| LOS ANGELES, Sept 2
LOS ANGELES, Sept 2 As a first-time film
director, television comedian Jon Stewart pleads ignorance about
the workings of the movie industry.
But as he heads to the Toronto International Film Festival
this week, he shares many of the feelings of more seasoned
directors: excitement, nausea and the hope that he has done
justice to the man whose story he depicts in film.
"The Daily Show" host's film is "Rosewater," the real-life
story of journalist Maziar Bahari and his five months of torture
and interrogation in an Iranian prison at the hands of a man who
smells of rosewater.
"I felt like Maziar was really trusting me with something
that was very personal to him," said Stewart. "I have tremendous
affection and respect for the guy and I wanted to do right by
Stewart's debut is one of several highly anticipated
biographical films to feature at the Toronto festival that runs
Sept. 4-14 and is considered the kick-off to a six-month awards
season that concludes with the industry's top honors, the
There is the story of cosmologist Stephen Hawking in "The
Theory of Everything," the portrayal of British World War II
code-breaker Alan Turing in "The Imitation Game," and "Pawn
Sacrifice" about American chess champion Bobby Fischer and his
1972 match against Russian rival Boris Spassky.
In the women's camp, Reese Witherspoon stars in "Wild,"
based on the best-selling memoir of Cheryl Strayed, a
self-destructive woman who treks solo across 1,000 miles (1,600
km) of wilderness.
Biographies are "catnip for the Academy," says Keith
Simanton, managing editor of movie website IMDb.
"We are seeing more biographies that have a really good shot
of ending up being talked about at awards next year and in top
10 lists at the end of the year," said Simanton.
The top award in Toronto, voted by the ordinary people who
attend the multiple screenings of some 300 movies, can give a
film extraordinary momentum to withstand the long season, like
last year's Toronto winner "12 Years a Slave," the drama that
went on to capture the Oscar best picture.
TRIBUTE TO THE OUTSIDER
Toronto prides itself on its role as early arbiter of top
awards and this year decided to tighten rules on its premieres
in hopes of preserving its cachet. If a film chose to go first
to the smaller Telluride Film Festival this past weekend, it
would not screen in the first four days at Toronto, when media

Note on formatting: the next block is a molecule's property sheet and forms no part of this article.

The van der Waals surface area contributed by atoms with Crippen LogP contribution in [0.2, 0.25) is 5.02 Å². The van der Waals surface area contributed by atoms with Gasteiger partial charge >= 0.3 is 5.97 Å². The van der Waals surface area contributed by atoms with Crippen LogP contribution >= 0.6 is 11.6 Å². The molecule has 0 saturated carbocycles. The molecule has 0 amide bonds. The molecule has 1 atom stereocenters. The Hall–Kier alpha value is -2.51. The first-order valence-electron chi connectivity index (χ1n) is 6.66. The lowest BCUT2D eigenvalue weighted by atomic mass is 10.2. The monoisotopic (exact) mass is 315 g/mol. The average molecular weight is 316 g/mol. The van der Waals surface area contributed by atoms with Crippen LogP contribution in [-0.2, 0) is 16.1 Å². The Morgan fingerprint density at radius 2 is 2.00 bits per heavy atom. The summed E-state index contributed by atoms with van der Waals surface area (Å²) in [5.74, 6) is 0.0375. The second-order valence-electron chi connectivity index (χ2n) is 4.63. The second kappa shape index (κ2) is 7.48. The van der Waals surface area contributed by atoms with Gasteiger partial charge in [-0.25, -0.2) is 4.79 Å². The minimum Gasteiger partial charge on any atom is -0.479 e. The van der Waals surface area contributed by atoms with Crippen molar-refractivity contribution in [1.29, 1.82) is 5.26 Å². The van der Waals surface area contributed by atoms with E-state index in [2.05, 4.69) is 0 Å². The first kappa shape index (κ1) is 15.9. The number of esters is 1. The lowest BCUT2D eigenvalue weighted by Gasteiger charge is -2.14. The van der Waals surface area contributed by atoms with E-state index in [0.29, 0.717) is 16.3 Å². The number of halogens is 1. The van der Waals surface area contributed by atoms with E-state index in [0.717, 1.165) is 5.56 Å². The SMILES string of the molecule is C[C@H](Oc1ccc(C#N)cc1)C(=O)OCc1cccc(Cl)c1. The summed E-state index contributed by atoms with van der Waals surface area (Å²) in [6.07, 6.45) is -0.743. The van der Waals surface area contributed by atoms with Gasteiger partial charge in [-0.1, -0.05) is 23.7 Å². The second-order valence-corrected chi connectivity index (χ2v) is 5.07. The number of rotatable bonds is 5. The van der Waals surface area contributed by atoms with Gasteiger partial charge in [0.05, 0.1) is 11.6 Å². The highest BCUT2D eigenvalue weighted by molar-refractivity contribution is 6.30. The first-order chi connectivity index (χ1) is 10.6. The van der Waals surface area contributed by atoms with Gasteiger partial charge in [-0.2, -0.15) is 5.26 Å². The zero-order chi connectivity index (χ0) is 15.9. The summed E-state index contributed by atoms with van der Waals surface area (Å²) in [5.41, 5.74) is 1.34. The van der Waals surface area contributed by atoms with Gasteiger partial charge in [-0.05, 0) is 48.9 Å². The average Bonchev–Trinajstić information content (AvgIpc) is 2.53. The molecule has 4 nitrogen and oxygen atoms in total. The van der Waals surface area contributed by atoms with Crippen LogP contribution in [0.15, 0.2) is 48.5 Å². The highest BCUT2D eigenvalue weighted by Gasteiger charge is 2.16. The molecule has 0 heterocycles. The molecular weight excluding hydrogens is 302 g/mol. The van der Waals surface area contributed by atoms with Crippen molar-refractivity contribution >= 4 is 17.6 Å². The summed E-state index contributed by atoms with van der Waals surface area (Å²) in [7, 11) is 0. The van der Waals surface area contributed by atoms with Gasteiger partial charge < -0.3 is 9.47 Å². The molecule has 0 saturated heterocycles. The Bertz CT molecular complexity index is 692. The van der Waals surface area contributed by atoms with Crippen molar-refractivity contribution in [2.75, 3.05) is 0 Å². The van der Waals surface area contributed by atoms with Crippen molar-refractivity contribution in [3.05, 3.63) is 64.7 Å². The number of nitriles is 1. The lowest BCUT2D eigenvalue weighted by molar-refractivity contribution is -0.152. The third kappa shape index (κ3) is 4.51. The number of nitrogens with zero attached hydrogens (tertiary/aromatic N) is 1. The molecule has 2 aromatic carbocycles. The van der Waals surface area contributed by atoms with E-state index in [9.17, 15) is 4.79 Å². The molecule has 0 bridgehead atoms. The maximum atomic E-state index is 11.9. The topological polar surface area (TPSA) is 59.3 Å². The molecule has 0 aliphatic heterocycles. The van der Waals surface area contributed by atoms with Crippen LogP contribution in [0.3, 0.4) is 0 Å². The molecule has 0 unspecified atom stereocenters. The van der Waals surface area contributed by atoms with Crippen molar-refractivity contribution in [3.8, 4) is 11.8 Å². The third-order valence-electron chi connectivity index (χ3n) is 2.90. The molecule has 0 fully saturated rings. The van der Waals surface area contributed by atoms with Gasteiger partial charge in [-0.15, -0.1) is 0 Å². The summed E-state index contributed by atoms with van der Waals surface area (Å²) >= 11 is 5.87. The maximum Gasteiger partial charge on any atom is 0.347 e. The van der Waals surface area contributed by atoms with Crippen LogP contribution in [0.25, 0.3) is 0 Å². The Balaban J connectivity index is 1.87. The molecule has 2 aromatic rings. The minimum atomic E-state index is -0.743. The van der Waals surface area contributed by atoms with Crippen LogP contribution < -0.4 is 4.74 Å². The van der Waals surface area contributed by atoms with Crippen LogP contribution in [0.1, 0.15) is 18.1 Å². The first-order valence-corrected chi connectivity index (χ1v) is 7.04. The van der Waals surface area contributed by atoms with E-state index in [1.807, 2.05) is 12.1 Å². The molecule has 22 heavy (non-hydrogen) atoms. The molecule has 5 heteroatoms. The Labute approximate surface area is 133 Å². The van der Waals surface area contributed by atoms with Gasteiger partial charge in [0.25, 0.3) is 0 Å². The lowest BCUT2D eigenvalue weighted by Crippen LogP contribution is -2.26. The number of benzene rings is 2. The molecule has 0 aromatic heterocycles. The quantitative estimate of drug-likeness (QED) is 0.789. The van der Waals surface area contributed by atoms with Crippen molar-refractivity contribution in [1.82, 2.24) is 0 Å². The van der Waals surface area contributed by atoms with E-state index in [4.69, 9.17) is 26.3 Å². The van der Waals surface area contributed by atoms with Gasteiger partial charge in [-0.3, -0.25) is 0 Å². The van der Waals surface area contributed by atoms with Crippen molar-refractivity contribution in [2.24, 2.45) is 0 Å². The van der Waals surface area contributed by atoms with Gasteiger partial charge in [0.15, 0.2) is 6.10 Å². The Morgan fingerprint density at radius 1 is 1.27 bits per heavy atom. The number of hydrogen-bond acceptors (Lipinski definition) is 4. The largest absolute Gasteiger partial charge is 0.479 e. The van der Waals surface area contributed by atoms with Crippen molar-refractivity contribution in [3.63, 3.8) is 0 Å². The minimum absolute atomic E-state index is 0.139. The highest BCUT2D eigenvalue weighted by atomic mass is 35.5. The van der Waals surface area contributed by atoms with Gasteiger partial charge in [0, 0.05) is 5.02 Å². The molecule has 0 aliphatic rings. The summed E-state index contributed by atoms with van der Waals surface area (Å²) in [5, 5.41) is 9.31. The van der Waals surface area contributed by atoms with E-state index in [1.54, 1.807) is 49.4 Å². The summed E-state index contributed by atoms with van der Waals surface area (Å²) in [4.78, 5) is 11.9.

attention is highest.
"Rosewater," "Wild" and "The Imitation Game" all went to
Telluride and received positive reviews.
For "The Imitation Game" director Morten Tyldum, who made
the acclaimed Norwegian 2011 art caper "Headhunters," the
one-two Telluride-Toronto step is "a good way to start and
creates a great awareness of the film."
In his film, Benedict Cumberbatch plays Turing, the
brilliant Cambridge mathematician who headed up the Enigma-code
breaking operation and saved countless lives in World War II,
but was later persecuted by the British government for being
"It is such a big and wonderful and important story," said
Tyldum. "To me it became a tribute to everybody who is
different, who is not really fitting in and who is not following
In another portrayal of a famous Cambridge mind, "The Theory
of Everything" director James Marsh looks at Stephen Hawking
over decades from the perspective of his first wife Jane, as
they fall in love and he is diagnosed with a form of motor
Eddie Redmayne's portrayal of Hawking is already sparking
talk of awards.
"He starts off being able-bodied and then he has to use a
stick and then two sticks and he ends up in a wheelchair," said
Marsh. "He has to get across a range of disabilities and that is
In "Pawn Sacrifice," veteran director Edward Zwick was
captivated by Fischer, an American prodigy who was "unruly,
inappropriate and arrogant," and maybe the most famous person in
the world during "The Match of the Century" in 1972. He is
played by Tobey Maguire while Liev Schreiber is Spassky.
"Even as he was reaching toward the world championship, he
was also fighting this battle against extraordinary demons which
ultimately did him in," said Zwick.
The tough subjects and challenging roles may make 2014 an
even better one for film than the acclaimed 2013.
"I do think this is a richer year and for my money it is
already a better one," said Simanton.
(Editing by Lisa Shumaker)